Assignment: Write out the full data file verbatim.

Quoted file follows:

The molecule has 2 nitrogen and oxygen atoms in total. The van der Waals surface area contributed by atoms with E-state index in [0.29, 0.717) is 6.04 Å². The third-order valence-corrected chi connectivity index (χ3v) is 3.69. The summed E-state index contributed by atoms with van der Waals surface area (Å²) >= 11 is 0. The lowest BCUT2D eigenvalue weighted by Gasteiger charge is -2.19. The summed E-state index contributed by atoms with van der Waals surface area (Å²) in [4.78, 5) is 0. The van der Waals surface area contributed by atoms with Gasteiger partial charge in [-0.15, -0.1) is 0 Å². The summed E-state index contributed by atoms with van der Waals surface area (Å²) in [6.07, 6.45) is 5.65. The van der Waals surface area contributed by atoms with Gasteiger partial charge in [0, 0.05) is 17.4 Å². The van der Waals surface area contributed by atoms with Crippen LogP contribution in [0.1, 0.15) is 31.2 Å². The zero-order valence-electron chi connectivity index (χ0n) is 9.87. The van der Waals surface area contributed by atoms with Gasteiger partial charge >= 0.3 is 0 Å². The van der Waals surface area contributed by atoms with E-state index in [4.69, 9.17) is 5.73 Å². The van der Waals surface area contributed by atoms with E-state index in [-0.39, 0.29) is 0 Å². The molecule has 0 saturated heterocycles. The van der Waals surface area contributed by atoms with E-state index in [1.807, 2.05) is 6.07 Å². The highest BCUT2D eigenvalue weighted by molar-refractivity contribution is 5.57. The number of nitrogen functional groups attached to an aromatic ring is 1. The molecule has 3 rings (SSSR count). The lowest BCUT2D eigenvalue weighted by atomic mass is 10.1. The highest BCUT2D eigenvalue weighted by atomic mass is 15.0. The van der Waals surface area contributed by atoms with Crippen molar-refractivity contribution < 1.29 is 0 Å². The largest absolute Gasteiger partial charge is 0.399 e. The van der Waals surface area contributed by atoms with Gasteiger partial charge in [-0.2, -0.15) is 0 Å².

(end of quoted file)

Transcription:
The molecule has 2 nitrogen and oxygen atoms in total. The van der Waals surface area contributed by atoms with E-state index in [0.29, 0.717) is 6.04 Å². The third-order valence-corrected chi connectivity index (χ3v) is 3.69. The summed E-state index contributed by atoms with van der Waals surface area (Å²) >= 11 is 0. The lowest BCUT2D eigenvalue weighted by Gasteiger charge is -2.19. The summed E-state index contributed by atoms with van der Waals surface area (Å²) in [4.78, 5) is 0. The van der Waals surface area contributed by atoms with Gasteiger partial charge in [-0.15, -0.1) is 0 Å². The summed E-state index contributed by atoms with van der Waals surface area (Å²) in [6.07, 6.45) is 5.65. The van der Waals surface area contributed by atoms with Gasteiger partial charge in [0, 0.05) is 17.4 Å². The van der Waals surface area contributed by atoms with Crippen LogP contribution in [0.1, 0.15) is 31.2 Å². The zero-order valence-electron chi connectivity index (χ0n) is 9.87. The van der Waals surface area contributed by atoms with Gasteiger partial charge >= 0.3 is 0 Å². The van der Waals surface area contributed by atoms with E-state index in [4.69, 9.17) is 5.73 Å². The van der Waals surface area contributed by atoms with E-state index in [-0.39, 0.29) is 0 Å². The molecule has 0 saturated heterocycles. The van der Waals surface area contributed by atoms with E-state index in [1.807, 2.05) is 6.07 Å². The highest BCUT2D eigenvalue weighted by molar-refractivity contribution is 5.57. The number of nitrogen functional groups attached to an aromatic ring is 1. The molecule has 3 rings (SSSR count). The lowest BCUT2D eigenvalue weighted by atomic mass is 10.1. The highest BCUT2D eigenvalue weighted by atomic mass is 15.0. The van der Waals surface area contributed by atoms with Crippen molar-refractivity contribution < 1.29 is 0 Å². The largest absolute Gasteiger partial charge is 0.399 e. The van der Waals surface area contributed by atoms with Gasteiger partial charge in [-0.2, -0.15) is 0 Å².